West Des Moines approves agreement with Microsoft for 6th data center

A conceptual site plan for a new Microsoft data center along Veterans Parkway in West Des Moines. The West Des Moines City Council approved a development agreement for the data center on Monday. Image provided by the city of West Des Moines.

The West Des Moines City Council this week approved a development agreement with Microsoft for another data center, bringing the tech giant’s overall data center investment in the community to more than $6 billion.

The council approved the agreement during its meeting on Monday.

The planned data center, called Project Ruthenium, will be along Veterans Parkway at Woodland Avenue in Madison County, just west of the company’s Osmium data center. It would be the company’s sixth data center that has been built, is under construction or has been announced.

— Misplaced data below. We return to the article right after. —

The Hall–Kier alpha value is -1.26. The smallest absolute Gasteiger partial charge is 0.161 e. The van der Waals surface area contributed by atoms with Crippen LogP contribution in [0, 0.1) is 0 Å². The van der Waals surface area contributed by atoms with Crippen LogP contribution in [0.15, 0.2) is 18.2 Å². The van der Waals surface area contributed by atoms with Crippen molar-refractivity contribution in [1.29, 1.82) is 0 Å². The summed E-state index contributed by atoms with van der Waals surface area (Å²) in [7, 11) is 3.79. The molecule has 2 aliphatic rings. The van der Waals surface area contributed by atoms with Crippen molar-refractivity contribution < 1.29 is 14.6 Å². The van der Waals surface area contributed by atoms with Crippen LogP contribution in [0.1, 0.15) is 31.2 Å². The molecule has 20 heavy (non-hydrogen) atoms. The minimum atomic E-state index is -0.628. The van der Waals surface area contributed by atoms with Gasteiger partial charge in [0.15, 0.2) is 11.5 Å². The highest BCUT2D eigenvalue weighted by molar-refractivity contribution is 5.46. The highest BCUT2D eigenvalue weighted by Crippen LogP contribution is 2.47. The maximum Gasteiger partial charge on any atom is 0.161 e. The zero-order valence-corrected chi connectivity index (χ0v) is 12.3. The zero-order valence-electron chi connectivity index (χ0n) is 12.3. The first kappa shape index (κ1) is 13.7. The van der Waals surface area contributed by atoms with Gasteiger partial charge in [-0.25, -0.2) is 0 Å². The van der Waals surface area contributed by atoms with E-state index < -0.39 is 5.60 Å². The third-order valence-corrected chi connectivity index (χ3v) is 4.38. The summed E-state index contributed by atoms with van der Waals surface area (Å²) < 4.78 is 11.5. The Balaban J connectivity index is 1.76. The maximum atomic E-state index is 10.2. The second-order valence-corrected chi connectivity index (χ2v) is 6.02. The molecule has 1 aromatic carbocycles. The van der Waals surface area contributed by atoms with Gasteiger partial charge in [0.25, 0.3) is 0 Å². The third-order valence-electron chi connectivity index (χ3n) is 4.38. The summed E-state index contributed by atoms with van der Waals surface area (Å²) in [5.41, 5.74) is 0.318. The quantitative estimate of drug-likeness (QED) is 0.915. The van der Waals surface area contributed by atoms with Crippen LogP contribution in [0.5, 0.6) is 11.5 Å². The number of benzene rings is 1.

According to a release from the city, phase one of the new data center would include a 245,000-square-foot building with a total investment of $210 million. It will create about 25 full-time jobs when it begins operation, along with hundreds of construction jobs.

The site can hold up to four data center buildings as further phases are announced, officials said.

The city will provide $15 million in public improvements, including paved streets and extending public utilities to the site.

Ryan Moffatt, community and development director for the city, said consideration of a site plan for the project wouldn’t likely happen until later this summer.

He said the data center investment by Microsoft has resulted in nearly $200 million in public improvements through tax increment financing where the data centers are located that have opened up more than 4,500 acres of land for additional development.

Moffatt said the city’s relationship with Microsoft has yielded  “substantial benefits” to the city.

“Microsoft’s investment in the community thus far has been significant, has created over 350 permanent jobs to service the data centers and has substantially increased the city’s property tax base,” he said. “Additionally, the data centers are 100% powered by renewable energy.”